Affordability is strong in the U.S. housing market for now, according to Arch Mortgage Insurance, but how much longer will that be the case?
Arch MI’s Winter 2017 Housing and Mortgage Market Review (HaMMR) has the answer—over the next two years, housing affordability will take a hit, particularly among millennials. During that time, home price appreciation is expected to continue to outpace incomes.
“Housing will become less affordable, hurting millennials and renters the most,” the report stated. “With future interest-rate increases also set to hurt affordability, this suggests that the sooner someone who is willing and able makes the jump from renting to owning, the better.”
Despite the prospect of declining affordability, the current housing market features several positive fundamentals. The likelihood of home prices declining over the next two years was at 4 percent, and is at an unusually low point in the vast majority of cities, according to Arch.
“Positive fundamentals in today’s housing market include strong affordability due to below-normal mortgage rates, total employment growth of 2 to 2.5 million jobs a year, an extremely tight inventory of homes for sale, accelerating rent increases, and low vacancy rates,” Arch MI Chief Economist Ralph DeFranco said. “While there are many negatives, ranging from weak wage growth to a near-tripling of student debt over the past 10 years, rapid price growth suggests the supply shortfall is more important. Given these positives for home prices, it isn’t surprising that our models give a very low chance that home prices could be lower in two years in the vast majority of cities across the country.”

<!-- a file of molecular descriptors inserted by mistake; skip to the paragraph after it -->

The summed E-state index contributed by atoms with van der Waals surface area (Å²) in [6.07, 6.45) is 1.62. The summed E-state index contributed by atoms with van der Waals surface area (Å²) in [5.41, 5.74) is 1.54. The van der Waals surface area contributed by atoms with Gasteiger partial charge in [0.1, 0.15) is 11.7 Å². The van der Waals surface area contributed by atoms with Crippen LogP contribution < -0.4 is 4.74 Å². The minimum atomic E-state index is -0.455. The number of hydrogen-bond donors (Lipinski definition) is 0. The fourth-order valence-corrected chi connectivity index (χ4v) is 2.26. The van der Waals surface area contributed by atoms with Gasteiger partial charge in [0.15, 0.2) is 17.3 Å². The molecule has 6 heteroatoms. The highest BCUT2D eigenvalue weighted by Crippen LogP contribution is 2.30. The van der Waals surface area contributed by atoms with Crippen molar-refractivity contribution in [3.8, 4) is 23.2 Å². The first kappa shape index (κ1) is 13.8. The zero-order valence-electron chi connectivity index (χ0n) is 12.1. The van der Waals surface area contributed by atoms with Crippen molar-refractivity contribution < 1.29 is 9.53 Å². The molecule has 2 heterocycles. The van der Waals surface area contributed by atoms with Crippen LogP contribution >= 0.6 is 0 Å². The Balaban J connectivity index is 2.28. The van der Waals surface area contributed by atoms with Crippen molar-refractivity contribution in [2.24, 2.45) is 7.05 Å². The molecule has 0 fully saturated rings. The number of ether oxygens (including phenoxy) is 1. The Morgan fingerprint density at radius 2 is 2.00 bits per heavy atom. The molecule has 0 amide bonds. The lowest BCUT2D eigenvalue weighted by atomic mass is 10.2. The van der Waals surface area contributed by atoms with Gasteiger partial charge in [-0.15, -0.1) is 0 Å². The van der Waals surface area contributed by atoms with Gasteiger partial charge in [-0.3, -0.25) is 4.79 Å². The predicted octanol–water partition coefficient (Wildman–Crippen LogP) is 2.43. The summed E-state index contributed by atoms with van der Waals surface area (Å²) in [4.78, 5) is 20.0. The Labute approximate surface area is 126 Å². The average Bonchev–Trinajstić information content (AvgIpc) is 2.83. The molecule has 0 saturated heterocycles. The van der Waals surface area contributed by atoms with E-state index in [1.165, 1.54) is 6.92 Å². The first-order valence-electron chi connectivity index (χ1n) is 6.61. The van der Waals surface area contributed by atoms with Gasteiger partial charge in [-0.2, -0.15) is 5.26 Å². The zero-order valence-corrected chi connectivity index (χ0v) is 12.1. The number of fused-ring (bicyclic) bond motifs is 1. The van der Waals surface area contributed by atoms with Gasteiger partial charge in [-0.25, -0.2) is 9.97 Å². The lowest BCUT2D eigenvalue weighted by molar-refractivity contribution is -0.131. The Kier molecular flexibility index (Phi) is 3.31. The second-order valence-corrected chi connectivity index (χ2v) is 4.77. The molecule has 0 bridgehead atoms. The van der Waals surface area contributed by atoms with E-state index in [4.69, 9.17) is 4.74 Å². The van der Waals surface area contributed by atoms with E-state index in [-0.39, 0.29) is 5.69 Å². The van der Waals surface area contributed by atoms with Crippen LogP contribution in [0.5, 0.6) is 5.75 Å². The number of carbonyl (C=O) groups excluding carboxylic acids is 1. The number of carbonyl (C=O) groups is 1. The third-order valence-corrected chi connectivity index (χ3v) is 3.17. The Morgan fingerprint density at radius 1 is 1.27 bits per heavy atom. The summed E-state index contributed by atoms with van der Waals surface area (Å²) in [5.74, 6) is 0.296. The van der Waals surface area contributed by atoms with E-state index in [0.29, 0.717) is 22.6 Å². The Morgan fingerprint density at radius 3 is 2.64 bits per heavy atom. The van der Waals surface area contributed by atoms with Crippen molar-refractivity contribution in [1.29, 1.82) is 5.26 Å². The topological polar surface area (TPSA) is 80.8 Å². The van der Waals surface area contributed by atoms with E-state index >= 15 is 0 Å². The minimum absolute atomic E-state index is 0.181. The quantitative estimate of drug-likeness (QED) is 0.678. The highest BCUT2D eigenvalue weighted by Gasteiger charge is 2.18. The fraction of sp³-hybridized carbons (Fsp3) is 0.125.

Arch MI predicts that the incoming administration will loosen lending guidelines which have tightened up since the crisis, which will stimulate demand more than supply.
“Much of the drag on supply comes from higher building fees in recent years and local governments’ tight building restrictions, which will not be affected much by changes in Washington,” the report stated.
According to Arch MI, residential construction will increase by 5 to 15 percent over the next two years, but it needs to continue to ramp up for “several more years” based on the company’s estimates of household growth during that time.
“We estimate construction needs are closer to 1.4 million units a year, compared to actual housing starts now of around 1.2 million, up from 1.0 million in 2015,” the report stated. “Purchase originations will grow 10-15 percent a year as cash purchases decline and construction increases. On top of that, there is also some pent-up demand from Millennials that will add to demand as wage growth finally picks up with the tightening labor market.”